Orbit Medical Inc. and Rehab Medical Inc. have agreed to pay a $7.5 million settlement at the close of a five-year whistleblower lawsuit. Two former employees of the companies filed the claim, and they alleged that Orbit’s top executives instructed its sales staff to create false medical records to unlawfully bill Medicare for electric wheelchairs.
Under the protections of the qui tam provisions of the False Claims Act, the two employees reported the fraud taking place against the Medicare program. As a result of the settlement, the whistleblowers received $1.5 million in total.
In their suit, the whistleblowers claimed that Orbit intentionally sought out individuals receiving Medicare in an effort to convince them to purchase electric wheelchairs, which would in turn be billed to Medicare for payment. Electric wheelchairs are costly, and Medicare mandates that individuals have proper documentation citing the specific need for the equipment before it is purchased. The suit detailed that despite knowing that electric wheelchairs should only be available to patients when medically necessary, Orbit sold these wheelchairs to Medicare beneficiaries specifically to increase the company’s profits.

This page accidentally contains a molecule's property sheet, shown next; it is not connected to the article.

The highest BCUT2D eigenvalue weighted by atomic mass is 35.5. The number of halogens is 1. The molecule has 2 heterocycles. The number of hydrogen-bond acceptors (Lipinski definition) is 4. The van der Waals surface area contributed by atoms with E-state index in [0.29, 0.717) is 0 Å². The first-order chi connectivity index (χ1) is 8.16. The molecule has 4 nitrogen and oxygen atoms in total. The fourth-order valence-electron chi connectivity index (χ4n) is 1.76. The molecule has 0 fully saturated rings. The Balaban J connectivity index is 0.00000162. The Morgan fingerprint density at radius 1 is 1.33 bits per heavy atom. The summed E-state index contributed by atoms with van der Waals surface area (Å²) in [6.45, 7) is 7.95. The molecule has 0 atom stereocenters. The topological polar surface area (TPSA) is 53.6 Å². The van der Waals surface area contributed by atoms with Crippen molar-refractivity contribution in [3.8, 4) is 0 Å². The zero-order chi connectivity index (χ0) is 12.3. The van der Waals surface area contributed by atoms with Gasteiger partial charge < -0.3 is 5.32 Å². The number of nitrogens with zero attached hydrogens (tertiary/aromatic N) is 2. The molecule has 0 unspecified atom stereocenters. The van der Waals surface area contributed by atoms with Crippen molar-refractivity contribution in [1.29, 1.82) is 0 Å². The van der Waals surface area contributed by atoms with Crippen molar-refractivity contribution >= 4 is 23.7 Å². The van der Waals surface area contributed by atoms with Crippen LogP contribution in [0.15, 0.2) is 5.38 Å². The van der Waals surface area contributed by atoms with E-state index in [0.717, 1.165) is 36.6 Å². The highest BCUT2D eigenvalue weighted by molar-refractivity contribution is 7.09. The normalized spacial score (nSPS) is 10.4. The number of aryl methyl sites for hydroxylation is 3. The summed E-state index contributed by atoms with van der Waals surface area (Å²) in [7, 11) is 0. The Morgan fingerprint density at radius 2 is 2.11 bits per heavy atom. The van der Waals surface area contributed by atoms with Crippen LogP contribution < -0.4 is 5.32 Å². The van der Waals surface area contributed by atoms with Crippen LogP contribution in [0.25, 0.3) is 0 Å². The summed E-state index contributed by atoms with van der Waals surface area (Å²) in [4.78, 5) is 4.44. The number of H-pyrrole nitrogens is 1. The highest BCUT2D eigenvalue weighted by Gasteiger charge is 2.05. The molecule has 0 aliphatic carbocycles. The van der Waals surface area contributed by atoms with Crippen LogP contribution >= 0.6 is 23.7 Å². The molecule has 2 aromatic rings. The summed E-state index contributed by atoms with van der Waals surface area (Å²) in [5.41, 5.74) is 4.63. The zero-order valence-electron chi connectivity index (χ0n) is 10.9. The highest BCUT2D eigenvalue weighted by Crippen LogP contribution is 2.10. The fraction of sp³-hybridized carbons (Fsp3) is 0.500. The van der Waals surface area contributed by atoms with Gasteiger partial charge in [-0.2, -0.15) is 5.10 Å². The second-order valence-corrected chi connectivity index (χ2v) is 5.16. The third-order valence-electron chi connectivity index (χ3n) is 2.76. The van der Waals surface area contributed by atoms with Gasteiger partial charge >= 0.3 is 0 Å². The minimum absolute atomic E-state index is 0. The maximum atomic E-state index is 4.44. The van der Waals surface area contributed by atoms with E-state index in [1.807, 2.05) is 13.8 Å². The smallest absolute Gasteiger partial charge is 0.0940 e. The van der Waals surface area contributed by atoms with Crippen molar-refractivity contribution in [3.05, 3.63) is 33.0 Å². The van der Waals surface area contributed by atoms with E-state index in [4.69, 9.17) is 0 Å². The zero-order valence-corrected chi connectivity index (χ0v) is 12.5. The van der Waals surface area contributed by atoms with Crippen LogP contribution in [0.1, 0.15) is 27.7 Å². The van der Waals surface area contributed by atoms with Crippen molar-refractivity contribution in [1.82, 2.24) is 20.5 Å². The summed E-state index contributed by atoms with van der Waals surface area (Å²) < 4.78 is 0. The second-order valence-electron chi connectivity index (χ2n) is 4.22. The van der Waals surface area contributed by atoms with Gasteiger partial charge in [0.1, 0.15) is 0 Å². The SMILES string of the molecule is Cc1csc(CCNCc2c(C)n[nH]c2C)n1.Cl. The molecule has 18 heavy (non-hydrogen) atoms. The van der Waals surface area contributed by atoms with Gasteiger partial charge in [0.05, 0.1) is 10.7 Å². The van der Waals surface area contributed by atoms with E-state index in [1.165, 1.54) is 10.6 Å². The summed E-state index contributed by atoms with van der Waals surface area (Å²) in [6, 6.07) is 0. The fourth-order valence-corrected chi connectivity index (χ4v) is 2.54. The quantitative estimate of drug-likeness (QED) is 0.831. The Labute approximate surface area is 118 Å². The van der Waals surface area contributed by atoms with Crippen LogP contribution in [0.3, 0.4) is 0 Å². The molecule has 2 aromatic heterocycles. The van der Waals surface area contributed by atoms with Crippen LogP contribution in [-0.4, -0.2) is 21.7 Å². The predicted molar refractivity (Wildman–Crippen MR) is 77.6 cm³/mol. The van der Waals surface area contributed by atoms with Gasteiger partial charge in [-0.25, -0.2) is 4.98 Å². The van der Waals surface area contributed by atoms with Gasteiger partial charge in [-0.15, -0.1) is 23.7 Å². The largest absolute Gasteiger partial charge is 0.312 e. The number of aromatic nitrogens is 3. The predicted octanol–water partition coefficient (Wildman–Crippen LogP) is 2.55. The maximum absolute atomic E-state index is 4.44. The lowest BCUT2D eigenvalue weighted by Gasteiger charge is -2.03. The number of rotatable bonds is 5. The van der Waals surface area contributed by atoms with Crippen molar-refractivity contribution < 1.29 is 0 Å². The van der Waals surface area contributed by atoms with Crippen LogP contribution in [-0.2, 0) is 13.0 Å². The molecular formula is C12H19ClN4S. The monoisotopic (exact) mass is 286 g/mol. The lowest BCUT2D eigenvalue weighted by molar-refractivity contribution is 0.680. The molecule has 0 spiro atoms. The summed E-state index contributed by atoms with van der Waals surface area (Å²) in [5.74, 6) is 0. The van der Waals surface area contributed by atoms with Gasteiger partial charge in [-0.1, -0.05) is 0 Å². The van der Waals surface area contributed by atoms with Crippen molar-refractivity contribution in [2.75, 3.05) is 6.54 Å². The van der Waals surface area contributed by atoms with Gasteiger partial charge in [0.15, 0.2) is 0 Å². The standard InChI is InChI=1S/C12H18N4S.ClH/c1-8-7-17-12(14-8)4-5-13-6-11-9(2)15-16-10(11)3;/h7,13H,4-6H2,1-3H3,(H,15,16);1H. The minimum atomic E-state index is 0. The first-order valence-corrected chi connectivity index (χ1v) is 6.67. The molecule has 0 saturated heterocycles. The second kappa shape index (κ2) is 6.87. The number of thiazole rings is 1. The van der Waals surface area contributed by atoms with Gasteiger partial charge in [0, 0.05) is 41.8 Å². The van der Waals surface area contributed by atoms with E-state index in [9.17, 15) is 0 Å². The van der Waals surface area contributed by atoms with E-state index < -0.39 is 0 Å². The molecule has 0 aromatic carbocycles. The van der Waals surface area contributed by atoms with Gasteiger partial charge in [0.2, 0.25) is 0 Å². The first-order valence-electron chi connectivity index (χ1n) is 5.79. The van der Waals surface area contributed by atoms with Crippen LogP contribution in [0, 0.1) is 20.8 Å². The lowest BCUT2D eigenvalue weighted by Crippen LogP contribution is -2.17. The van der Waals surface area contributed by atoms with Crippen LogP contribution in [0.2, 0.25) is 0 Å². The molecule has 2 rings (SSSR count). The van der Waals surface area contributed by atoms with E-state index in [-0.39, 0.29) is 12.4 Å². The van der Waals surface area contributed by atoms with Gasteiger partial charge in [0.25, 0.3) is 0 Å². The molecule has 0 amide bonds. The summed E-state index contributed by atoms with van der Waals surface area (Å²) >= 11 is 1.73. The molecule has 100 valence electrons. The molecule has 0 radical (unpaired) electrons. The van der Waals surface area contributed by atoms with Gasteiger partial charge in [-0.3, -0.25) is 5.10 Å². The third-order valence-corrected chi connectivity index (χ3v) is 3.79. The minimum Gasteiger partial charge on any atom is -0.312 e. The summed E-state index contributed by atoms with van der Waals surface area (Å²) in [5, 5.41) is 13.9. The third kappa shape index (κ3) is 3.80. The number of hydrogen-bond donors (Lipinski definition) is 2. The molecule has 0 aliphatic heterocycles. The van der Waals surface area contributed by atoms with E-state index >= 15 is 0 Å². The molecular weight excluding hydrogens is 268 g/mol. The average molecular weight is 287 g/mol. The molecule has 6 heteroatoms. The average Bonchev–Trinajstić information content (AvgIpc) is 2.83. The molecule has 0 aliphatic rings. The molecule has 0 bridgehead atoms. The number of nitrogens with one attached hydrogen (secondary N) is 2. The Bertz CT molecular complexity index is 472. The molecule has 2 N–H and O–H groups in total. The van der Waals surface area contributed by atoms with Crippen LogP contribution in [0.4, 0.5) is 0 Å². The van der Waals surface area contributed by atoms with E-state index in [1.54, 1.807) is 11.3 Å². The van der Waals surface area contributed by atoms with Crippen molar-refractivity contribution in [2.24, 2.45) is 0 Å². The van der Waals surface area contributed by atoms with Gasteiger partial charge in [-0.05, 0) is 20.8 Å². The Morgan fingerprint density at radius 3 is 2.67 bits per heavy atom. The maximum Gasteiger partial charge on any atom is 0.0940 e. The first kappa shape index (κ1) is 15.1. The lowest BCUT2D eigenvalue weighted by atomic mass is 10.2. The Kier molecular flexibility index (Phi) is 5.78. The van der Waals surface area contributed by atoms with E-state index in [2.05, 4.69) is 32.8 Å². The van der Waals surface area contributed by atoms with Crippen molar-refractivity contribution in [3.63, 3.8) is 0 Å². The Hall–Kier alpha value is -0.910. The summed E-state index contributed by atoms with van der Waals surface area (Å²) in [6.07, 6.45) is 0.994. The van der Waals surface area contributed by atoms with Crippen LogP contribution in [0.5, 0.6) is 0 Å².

Further, the suit alleged that following the unnecessary sales, Orbit hid its misconduct by instructing its representatives to falsify medical records to support the sales. Orbit representatives were told modify language by whiting-out or altering medical records and by forging the signatures of medical professionals. According to the whistleblowers’ 28-page complaint, this common process was referred to as “chiseling.”
The whistleblowers reported the activity under the protection of the False Claims Act’s qui tam provision, which allows individuals to file a lawsuit on behalf of the government and against a company who commits fraud against the government. The government investigated and ultimately intervened in the complaint against Orbit and Rehab Medical Inc.
If you are aware of misconduct against a government agency and are considering filing a complaint, speak with Steve Kardell at Whistleblower Law for Managers.